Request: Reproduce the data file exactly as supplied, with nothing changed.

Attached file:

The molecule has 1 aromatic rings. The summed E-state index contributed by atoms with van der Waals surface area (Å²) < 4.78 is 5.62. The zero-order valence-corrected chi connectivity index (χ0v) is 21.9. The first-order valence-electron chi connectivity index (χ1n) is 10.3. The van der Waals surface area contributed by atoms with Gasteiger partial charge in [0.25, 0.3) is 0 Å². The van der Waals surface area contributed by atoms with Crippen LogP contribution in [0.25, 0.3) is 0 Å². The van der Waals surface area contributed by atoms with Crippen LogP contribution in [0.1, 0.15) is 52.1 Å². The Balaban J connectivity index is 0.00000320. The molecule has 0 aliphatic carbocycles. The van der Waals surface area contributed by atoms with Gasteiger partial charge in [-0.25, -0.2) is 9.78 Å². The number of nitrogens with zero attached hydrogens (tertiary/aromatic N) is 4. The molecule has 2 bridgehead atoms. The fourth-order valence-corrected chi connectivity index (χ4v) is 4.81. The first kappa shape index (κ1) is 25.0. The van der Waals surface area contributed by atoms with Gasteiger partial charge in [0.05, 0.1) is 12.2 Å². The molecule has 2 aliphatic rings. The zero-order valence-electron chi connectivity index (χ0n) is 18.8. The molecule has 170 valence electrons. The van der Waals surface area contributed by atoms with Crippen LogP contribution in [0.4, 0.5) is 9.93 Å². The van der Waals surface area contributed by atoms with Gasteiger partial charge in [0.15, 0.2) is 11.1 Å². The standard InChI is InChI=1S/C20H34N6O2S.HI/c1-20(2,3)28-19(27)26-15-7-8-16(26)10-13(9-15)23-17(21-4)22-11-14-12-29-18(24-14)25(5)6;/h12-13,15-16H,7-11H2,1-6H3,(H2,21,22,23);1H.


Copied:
The molecule has 1 aromatic rings. The summed E-state index contributed by atoms with van der Waals surface area (Å²) < 4.78 is 5.62. The zero-order valence-corrected chi connectivity index (χ0v) is 21.9. The first-order valence-electron chi connectivity index (χ1n) is 10.3. The van der Waals surface area contributed by atoms with Gasteiger partial charge in [0.25, 0.3) is 0 Å². The van der Waals surface area contributed by atoms with Crippen LogP contribution in [0.25, 0.3) is 0 Å². The van der Waals surface area contributed by atoms with Crippen LogP contribution in [0.1, 0.15) is 52.1 Å². The Balaban J connectivity index is 0.00000320. The molecule has 0 aliphatic carbocycles. The van der Waals surface area contributed by atoms with Gasteiger partial charge in [-0.25, -0.2) is 9.78 Å². The number of nitrogens with zero attached hydrogens (tertiary/aromatic N) is 4. The molecule has 2 bridgehead atoms. The fourth-order valence-corrected chi connectivity index (χ4v) is 4.81. The first kappa shape index (κ1) is 25.0. The van der Waals surface area contributed by atoms with Gasteiger partial charge in [0.05, 0.1) is 12.2 Å². The molecule has 2 aliphatic rings. The zero-order valence-electron chi connectivity index (χ0n) is 18.8. The molecule has 170 valence electrons. The van der Waals surface area contributed by atoms with Crippen LogP contribution in [0.4, 0.5) is 9.93 Å². The van der Waals surface area contributed by atoms with Gasteiger partial charge in [0.15, 0.2) is 11.1 Å². The standard InChI is InChI=1S/C20H34N6O2S.HI/c1-20(2,3)28-19(27)26-15-7-8-16(26)10-13(9-15)23-17(21-4)22-11-14-12-29-18(24-14)25(5)6;/h12-13,15-16H,7-11H2,1-6H3,(H2,21,22,23);1H.